Monthly Archives: July 2011

Today: Heather and Her Beautiful Family

Our friendship really took off when we went to Mazatlan several years ago, Heather and I. Little did we know that one short-term mission trip to Mexico would spur a dozen or so more, shaping the contours of our lives for several years. Little did we know that the ongoing planning of those trips would lead to the ever-growing constancy of a friendship needed and wanted.

Now Heather is one of my best friends. Then she someone I knew slightly and admired. Then she was pregnant with her sixth child. Now Emily is five years old. Heather and her husband, Lee, both turned 40 this year. I took some photographs to be a part of their birthday gift. It’s still a work in progress.

This morning on my run I found myself thinking about Heather and Lee and their family and wanted to write some words about them. The world needs families shaped by moms and dads like these two. They love well: each other and their kids. They parent uniquely. They believe the best about their kids and are unapologetic about calling that out of them. They’re not concerned with convention or status quo; they are concerned about relationship and raising whole children.

I can’t help but think when God dreamed up marriage and family as an answer to the it’s not good for man to be alone problem, he envisioned a family like this one. They are not perfect; but they are beautifully human and life is celebrated and love is the greatest wealth in their inheritance.

In their house there is real food and family around the table at meals. There is laughter spilling from the piano room and filling the whole house as the girls write a song. There are piles of worn books beside a television that I’ve never seen turned on. There are smiles and there are hugs. There is listening. There is learning It’s not that there aren’t fights or disagreements, but when they happen, apologies are the norm and trust is rebuilt. Little children are not intimidated into proper behavior, and older children’s dreams and desires are valued and discussed. It’s not always possible to do everything, but it is always possible to see a child, right where they are and meet them. I think this is the gift Lee and Heather give their kids: they are fully present parents. It’s not that they are perfect, but it is that they choose to show up, time and again. They choose each other. They choose their kids. And then they find ways to choose others too.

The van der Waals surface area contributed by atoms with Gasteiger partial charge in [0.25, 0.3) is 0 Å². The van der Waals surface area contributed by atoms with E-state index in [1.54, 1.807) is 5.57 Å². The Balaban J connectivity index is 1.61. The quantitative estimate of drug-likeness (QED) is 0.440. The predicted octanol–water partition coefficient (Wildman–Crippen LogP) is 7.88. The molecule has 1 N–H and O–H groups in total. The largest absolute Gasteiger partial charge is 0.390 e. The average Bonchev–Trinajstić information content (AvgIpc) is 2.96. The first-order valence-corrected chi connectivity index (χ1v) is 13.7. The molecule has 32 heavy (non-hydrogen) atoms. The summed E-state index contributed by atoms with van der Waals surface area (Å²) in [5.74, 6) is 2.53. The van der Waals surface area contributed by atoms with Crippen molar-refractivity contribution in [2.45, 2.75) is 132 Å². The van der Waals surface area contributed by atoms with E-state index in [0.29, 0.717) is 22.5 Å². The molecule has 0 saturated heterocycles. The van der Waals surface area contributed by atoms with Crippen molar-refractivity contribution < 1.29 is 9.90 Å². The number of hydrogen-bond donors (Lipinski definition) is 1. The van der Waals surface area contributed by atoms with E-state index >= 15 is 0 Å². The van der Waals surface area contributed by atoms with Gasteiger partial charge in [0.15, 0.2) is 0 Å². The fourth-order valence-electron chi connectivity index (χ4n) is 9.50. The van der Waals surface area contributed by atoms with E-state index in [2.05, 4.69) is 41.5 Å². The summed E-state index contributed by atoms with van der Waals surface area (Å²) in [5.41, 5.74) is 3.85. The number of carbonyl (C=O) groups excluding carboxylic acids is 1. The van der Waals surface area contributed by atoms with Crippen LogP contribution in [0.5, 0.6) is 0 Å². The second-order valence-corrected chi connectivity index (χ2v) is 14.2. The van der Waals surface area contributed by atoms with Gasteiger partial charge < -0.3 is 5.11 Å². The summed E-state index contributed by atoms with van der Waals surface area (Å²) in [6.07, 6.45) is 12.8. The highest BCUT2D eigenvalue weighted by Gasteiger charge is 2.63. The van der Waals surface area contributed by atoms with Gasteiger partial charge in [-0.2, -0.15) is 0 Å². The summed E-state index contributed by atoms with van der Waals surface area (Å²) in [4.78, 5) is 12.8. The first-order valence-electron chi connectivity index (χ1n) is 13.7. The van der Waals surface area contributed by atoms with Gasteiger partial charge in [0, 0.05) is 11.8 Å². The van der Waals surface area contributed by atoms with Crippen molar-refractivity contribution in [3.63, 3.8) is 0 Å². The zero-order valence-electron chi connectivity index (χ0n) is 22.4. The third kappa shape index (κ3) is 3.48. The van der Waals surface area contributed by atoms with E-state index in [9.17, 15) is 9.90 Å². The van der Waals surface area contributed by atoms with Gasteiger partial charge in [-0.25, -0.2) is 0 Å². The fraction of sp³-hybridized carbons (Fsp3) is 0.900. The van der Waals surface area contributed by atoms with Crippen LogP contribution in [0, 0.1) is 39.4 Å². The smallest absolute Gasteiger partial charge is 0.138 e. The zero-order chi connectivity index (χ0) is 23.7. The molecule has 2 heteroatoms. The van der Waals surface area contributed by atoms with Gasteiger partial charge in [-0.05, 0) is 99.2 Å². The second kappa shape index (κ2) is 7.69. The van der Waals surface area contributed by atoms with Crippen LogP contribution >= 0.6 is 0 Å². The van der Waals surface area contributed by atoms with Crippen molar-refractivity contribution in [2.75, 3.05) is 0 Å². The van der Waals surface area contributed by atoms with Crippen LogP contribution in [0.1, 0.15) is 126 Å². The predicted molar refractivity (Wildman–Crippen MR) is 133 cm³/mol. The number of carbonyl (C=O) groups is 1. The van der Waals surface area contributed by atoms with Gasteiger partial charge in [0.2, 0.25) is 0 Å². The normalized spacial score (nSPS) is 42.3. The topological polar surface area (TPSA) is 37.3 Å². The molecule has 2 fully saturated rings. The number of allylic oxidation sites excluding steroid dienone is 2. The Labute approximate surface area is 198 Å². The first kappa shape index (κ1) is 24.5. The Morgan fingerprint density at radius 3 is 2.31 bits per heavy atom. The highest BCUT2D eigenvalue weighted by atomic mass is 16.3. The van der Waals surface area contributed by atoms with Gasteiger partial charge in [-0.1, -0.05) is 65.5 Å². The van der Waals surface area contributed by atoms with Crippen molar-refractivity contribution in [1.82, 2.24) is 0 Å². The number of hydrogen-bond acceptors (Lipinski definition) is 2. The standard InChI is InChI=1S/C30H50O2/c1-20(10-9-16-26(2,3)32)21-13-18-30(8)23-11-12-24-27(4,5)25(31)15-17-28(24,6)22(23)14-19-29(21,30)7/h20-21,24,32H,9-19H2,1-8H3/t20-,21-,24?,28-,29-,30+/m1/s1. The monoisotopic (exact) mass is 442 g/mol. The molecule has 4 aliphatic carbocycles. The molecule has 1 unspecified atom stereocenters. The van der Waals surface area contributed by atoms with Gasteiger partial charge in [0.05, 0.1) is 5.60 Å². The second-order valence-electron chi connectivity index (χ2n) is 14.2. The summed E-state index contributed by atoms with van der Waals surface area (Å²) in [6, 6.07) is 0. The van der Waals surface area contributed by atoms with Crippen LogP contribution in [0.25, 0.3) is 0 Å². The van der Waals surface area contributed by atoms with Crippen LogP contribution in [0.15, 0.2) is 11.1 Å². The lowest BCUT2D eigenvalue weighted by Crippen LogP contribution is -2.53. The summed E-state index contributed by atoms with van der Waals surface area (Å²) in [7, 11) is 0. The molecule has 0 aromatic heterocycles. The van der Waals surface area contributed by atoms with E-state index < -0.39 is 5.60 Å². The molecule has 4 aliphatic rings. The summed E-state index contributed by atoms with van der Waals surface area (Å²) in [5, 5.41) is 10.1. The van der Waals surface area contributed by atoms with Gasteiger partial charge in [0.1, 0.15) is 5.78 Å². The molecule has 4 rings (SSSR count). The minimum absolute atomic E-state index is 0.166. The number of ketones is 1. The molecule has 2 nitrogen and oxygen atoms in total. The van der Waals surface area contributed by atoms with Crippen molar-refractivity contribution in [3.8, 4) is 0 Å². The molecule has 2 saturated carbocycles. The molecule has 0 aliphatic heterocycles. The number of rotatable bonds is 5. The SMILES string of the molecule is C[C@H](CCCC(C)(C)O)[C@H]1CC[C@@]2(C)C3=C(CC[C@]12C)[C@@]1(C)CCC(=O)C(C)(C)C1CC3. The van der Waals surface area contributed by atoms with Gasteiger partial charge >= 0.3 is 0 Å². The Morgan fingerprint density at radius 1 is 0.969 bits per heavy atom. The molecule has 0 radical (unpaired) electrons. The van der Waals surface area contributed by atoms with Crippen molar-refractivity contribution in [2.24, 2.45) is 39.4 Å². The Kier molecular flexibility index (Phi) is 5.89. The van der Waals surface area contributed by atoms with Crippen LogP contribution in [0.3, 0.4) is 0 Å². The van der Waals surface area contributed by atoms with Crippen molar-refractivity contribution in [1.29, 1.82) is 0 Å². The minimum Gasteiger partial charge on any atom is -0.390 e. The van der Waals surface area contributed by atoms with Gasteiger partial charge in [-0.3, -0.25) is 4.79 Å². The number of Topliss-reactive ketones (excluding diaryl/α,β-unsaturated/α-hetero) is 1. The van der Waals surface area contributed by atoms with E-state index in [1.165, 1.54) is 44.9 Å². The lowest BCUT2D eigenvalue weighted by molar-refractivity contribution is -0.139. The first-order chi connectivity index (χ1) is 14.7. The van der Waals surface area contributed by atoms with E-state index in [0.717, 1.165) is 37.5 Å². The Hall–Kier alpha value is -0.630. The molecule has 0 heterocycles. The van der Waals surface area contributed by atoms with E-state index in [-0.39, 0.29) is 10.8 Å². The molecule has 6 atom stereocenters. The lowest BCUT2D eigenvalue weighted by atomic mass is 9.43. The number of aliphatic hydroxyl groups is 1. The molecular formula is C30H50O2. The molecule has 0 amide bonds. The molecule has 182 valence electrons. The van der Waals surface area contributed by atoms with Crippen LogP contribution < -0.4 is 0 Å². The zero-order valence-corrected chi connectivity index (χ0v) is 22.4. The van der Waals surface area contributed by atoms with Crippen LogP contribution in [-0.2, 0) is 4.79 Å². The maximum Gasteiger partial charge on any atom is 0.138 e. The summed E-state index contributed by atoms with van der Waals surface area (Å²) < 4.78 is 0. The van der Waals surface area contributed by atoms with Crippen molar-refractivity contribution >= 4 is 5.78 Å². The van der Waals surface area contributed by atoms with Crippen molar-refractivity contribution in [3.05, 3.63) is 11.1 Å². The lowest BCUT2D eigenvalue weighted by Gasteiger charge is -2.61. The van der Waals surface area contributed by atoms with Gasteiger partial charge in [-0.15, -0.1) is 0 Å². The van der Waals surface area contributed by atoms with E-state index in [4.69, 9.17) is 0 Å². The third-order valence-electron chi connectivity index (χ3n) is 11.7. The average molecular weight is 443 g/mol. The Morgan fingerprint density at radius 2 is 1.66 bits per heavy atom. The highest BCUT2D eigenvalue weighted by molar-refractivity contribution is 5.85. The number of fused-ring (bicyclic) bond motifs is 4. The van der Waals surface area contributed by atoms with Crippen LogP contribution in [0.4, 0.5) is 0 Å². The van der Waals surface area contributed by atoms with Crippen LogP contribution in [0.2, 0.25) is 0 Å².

In the midst of all this kid-loving, life-celebrating goodness, Heather and Lee both pursue interest and passions of their own too. If your life is focused on the others around you, somehow time finds ways to stretch and make room for music lessons and long runs and date nights. I don’t know how it works, but it does. I think some intentionality might be required and some help from a God who’s way is to discipline the ones he loves. Because in so living, fullness is found.

When I spend time with Heather, I’m reminded that people are gifts and that some of life’s greatest treasures and most beautiful moments are found- and shared- when you encounter someone who lives fully and entrusts and empowers others to do the same. This is the way Lee and Heather illustrate love and life and friendship and family and beauty to their kids and to the world.

I thought about this today and thanked God for my friends. I wanted to write this down to remember and to share, because when you realize you’ve recognized something beautiful you want others to see as well. Because lives like these? They make me hope in a world where families struggle and break all too often. Lives like these are beacons of something different, something more.

They compel hunger while illustrating the way to living full. I love that.

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tonight: these stars in my eyes

“The solution of the problem of life is life itself. Life is not attained by reason and analysis but first of all by living.”
-Thomas Merton

Well, I’ll not claim perfection, thank you very much, but I will claim life.
Oft pushing through the shadows, determined chasing down the light looks like
in the midst of the spills and messes, letting go without defeating
then ever, ever, ever strengthened stride.
With the sun tomorrow rising I’ve got these stars in my eyes-
this anticipation is not the slightest bit hyped-
It’s the wonder of a child, loved, forehead kissed and whispers, quiet, “good night.”
It’s deep roots and wide wings and solid ground and far flight.
It’s slumber rested and enemy ignored and wonder flaming from inside.
It’s hope and redemption coupled, dancing, and I will claim life.

today: listed subtle shifts

“The warrior and the artist live by the same code of necessity, which dictates that the battle must be fought anew every day.”
p 14, The War of Art, Steven Pressfield

It’s subtle shifts, oftentimes, that are the ones that lead to fullness.

Reduced caffeine leads to increased energy and better, easier to attain sleep.

A commitment to earlier bedtime results in actually getting up when the alarm goes off. And walking the dog most mornings. And getting a run in before it’s six thousand degrees. Because once it’s six thousand degrees outside, you melt. True story.

Speaking of running, a shirt soaked in cold water prior to heading out means the first half hour passes before the heat becomes THE HEAT.

A step back- or forward- reframes the photograph and at times takes it from mediocrity to mangnificence.

Reading, for pleasure, just because, inspires. Even if it’s Harry Potter for the fourth time.